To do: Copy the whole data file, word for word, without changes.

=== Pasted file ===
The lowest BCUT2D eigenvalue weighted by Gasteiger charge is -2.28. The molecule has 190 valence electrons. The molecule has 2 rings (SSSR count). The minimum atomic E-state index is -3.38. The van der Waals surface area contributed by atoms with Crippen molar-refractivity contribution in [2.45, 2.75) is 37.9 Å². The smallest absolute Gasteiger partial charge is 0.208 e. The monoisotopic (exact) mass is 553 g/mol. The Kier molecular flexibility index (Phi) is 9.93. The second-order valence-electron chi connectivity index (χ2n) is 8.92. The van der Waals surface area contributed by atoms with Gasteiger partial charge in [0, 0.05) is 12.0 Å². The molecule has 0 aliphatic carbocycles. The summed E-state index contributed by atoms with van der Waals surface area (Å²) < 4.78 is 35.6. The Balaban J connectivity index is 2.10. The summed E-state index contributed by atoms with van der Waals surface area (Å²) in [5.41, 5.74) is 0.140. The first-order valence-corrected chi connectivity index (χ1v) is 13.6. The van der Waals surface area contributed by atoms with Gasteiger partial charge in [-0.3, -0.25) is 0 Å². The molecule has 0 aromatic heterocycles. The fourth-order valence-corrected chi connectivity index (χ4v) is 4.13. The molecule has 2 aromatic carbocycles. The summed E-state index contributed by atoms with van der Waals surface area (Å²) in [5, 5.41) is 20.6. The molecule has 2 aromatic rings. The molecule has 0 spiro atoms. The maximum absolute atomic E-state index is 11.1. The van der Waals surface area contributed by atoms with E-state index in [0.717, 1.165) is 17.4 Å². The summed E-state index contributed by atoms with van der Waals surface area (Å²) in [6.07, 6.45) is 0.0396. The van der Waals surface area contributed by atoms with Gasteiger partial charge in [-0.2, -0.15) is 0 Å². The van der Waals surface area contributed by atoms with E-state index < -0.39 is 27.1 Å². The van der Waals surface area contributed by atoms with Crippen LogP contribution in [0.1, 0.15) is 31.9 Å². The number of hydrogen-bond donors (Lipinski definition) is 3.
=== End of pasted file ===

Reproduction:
The lowest BCUT2D eigenvalue weighted by Gasteiger charge is -2.28. The molecule has 190 valence electrons. The molecule has 2 rings (SSSR count). The minimum atomic E-state index is -3.38. The van der Waals surface area contributed by atoms with Crippen molar-refractivity contribution in [2.45, 2.75) is 37.9 Å². The smallest absolute Gasteiger partial charge is 0.208 e. The monoisotopic (exact) mass is 553 g/mol. The Kier molecular flexibility index (Phi) is 9.93. The second-order valence-electron chi connectivity index (χ2n) is 8.92. The van der Waals surface area contributed by atoms with Gasteiger partial charge in [0, 0.05) is 12.0 Å². The molecule has 0 aliphatic carbocycles. The summed E-state index contributed by atoms with van der Waals surface area (Å²) < 4.78 is 35.6. The Balaban J connectivity index is 2.10. The summed E-state index contributed by atoms with van der Waals surface area (Å²) in [5.41, 5.74) is 0.140. The first-order valence-corrected chi connectivity index (χ1v) is 13.6. The van der Waals surface area contributed by atoms with Gasteiger partial charge in [-0.3, -0.25) is 0 Å². The molecule has 0 aromatic heterocycles. The fourth-order valence-corrected chi connectivity index (χ4v) is 4.13. The molecule has 2 aromatic carbocycles. The summed E-state index contributed by atoms with van der Waals surface area (Å²) in [5, 5.41) is 20.6. The molecule has 2 aromatic rings. The molecule has 0 spiro atoms. The maximum absolute atomic E-state index is 11.1. The van der Waals surface area contributed by atoms with E-state index in [0.717, 1.165) is 17.4 Å². The summed E-state index contributed by atoms with van der Waals surface area (Å²) in [6.07, 6.45) is 0.0396. The van der Waals surface area contributed by atoms with Gasteiger partial charge in [-0.2, -0.15) is 0 Å². The van der Waals surface area contributed by atoms with E-state index < -0.39 is 27.1 Å². The van der Waals surface area contributed by atoms with Crippen LogP contribution in [0.1, 0.15) is 31.9 Å². The number of hydrogen-bond donors (Lipinski definition) is 3.